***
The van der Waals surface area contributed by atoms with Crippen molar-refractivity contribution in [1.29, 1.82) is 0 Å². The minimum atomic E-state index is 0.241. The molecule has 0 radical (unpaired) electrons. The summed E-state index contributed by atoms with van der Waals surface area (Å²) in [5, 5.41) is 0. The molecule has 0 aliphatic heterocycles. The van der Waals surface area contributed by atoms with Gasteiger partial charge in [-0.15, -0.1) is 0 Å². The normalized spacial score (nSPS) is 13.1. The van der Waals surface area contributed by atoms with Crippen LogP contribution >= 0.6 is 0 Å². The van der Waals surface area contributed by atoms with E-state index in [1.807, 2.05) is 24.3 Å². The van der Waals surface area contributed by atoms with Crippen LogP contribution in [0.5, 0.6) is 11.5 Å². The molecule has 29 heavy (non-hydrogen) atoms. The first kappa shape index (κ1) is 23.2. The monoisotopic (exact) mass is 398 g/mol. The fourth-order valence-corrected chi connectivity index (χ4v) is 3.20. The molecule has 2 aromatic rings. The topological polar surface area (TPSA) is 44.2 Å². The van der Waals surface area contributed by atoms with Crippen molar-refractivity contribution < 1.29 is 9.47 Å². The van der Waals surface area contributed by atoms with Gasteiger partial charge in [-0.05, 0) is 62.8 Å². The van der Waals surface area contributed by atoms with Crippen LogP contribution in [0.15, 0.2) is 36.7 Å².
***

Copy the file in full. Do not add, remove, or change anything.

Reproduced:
The van der Waals surface area contributed by atoms with Crippen molar-refractivity contribution in [1.29, 1.82) is 0 Å². The minimum atomic E-state index is 0.241. The molecule has 0 radical (unpaired) electrons. The summed E-state index contributed by atoms with van der Waals surface area (Å²) in [5, 5.41) is 0. The molecule has 0 aliphatic heterocycles. The van der Waals surface area contributed by atoms with Gasteiger partial charge in [-0.15, -0.1) is 0 Å². The normalized spacial score (nSPS) is 13.1. The van der Waals surface area contributed by atoms with Crippen LogP contribution >= 0.6 is 0 Å². The van der Waals surface area contributed by atoms with E-state index in [1.807, 2.05) is 24.3 Å². The van der Waals surface area contributed by atoms with Crippen LogP contribution in [0.5, 0.6) is 11.5 Å². The molecule has 29 heavy (non-hydrogen) atoms. The first kappa shape index (κ1) is 23.2. The monoisotopic (exact) mass is 398 g/mol. The fourth-order valence-corrected chi connectivity index (χ4v) is 3.20. The molecule has 2 aromatic rings. The topological polar surface area (TPSA) is 44.2 Å². The van der Waals surface area contributed by atoms with Crippen molar-refractivity contribution < 1.29 is 9.47 Å². The van der Waals surface area contributed by atoms with Gasteiger partial charge in [-0.05, 0) is 62.8 Å². The van der Waals surface area contributed by atoms with Crippen LogP contribution in [0.15, 0.2) is 36.7 Å².